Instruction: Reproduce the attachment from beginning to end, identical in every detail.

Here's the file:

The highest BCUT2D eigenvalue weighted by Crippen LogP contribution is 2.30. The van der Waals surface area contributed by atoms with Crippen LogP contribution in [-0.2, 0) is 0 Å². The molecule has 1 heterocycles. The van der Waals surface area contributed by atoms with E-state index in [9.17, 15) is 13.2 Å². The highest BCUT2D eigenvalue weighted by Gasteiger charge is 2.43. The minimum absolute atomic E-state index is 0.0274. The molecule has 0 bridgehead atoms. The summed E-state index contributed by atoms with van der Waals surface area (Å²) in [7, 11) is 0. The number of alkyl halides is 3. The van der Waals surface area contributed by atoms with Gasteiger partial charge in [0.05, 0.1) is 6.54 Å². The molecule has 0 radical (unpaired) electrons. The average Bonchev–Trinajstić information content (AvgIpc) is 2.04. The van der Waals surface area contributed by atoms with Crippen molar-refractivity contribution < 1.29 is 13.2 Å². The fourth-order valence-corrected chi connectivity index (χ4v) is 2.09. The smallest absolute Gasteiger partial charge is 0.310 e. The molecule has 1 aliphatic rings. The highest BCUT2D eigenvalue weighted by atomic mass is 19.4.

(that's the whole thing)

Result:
The highest BCUT2D eigenvalue weighted by Crippen LogP contribution is 2.30. The van der Waals surface area contributed by atoms with Crippen LogP contribution in [-0.2, 0) is 0 Å². The molecule has 1 heterocycles. The van der Waals surface area contributed by atoms with E-state index in [9.17, 15) is 13.2 Å². The highest BCUT2D eigenvalue weighted by Gasteiger charge is 2.43. The minimum absolute atomic E-state index is 0.0274. The molecule has 0 bridgehead atoms. The summed E-state index contributed by atoms with van der Waals surface area (Å²) in [7, 11) is 0. The number of alkyl halides is 3. The van der Waals surface area contributed by atoms with Gasteiger partial charge in [0.05, 0.1) is 6.54 Å². The molecule has 0 radical (unpaired) electrons. The average Bonchev–Trinajstić information content (AvgIpc) is 2.04. The van der Waals surface area contributed by atoms with Crippen molar-refractivity contribution < 1.29 is 13.2 Å². The fourth-order valence-corrected chi connectivity index (χ4v) is 2.09. The smallest absolute Gasteiger partial charge is 0.310 e. The molecule has 1 aliphatic rings. The highest BCUT2D eigenvalue weighted by atomic mass is 19.4.